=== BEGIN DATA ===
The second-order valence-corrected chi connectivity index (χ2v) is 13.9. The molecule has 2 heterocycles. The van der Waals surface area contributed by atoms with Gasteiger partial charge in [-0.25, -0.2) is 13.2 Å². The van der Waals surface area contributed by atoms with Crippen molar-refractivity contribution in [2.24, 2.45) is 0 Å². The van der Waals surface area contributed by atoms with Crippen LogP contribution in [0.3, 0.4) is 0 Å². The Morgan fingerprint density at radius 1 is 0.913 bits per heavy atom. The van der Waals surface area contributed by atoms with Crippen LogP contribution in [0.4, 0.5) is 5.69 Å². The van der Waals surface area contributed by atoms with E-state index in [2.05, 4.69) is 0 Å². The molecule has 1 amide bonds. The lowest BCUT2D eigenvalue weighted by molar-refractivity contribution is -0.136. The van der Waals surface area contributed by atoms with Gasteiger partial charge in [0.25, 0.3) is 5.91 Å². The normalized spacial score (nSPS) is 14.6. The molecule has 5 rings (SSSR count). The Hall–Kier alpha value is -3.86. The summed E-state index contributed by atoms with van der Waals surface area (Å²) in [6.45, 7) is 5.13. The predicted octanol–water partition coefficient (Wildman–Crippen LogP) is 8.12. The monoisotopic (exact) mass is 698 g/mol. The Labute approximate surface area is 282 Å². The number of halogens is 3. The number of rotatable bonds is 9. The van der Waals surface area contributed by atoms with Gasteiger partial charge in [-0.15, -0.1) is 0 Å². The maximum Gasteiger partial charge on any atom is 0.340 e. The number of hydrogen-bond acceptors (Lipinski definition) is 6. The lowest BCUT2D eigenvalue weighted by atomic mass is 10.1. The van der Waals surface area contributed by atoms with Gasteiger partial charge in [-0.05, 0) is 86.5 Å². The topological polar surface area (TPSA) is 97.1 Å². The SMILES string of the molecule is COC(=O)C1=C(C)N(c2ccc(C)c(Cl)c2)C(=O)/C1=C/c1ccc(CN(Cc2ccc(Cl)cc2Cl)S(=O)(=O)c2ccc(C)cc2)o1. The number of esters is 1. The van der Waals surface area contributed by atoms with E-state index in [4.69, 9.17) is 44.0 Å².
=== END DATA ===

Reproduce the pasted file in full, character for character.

The second-order valence-corrected chi connectivity index (χ2v) is 13.9. The molecule has 2 heterocycles. The van der Waals surface area contributed by atoms with Gasteiger partial charge in [-0.25, -0.2) is 13.2 Å². The van der Waals surface area contributed by atoms with Crippen molar-refractivity contribution in [2.24, 2.45) is 0 Å². The van der Waals surface area contributed by atoms with Crippen LogP contribution in [0.3, 0.4) is 0 Å². The Morgan fingerprint density at radius 1 is 0.913 bits per heavy atom. The van der Waals surface area contributed by atoms with Crippen LogP contribution in [0.4, 0.5) is 5.69 Å². The van der Waals surface area contributed by atoms with E-state index in [2.05, 4.69) is 0 Å². The molecule has 1 amide bonds. The lowest BCUT2D eigenvalue weighted by molar-refractivity contribution is -0.136. The van der Waals surface area contributed by atoms with Gasteiger partial charge in [0.25, 0.3) is 5.91 Å². The normalized spacial score (nSPS) is 14.6. The molecule has 5 rings (SSSR count). The Hall–Kier alpha value is -3.86. The summed E-state index contributed by atoms with van der Waals surface area (Å²) in [6.45, 7) is 5.13. The predicted octanol–water partition coefficient (Wildman–Crippen LogP) is 8.12. The monoisotopic (exact) mass is 698 g/mol. The Labute approximate surface area is 282 Å². The number of halogens is 3. The number of rotatable bonds is 9. The van der Waals surface area contributed by atoms with Gasteiger partial charge in [-0.15, -0.1) is 0 Å². The maximum Gasteiger partial charge on any atom is 0.340 e. The number of hydrogen-bond acceptors (Lipinski definition) is 6. The lowest BCUT2D eigenvalue weighted by atomic mass is 10.1. The van der Waals surface area contributed by atoms with Gasteiger partial charge in [-0.05, 0) is 86.5 Å². The topological polar surface area (TPSA) is 97.1 Å². The SMILES string of the molecule is COC(=O)C1=C(C)N(c2ccc(C)c(Cl)c2)C(=O)/C1=C/c1ccc(CN(Cc2ccc(Cl)cc2Cl)S(=O)(=O)c2ccc(C)cc2)o1. The number of esters is 1. The van der Waals surface area contributed by atoms with E-state index in [4.69, 9.17) is 44.0 Å².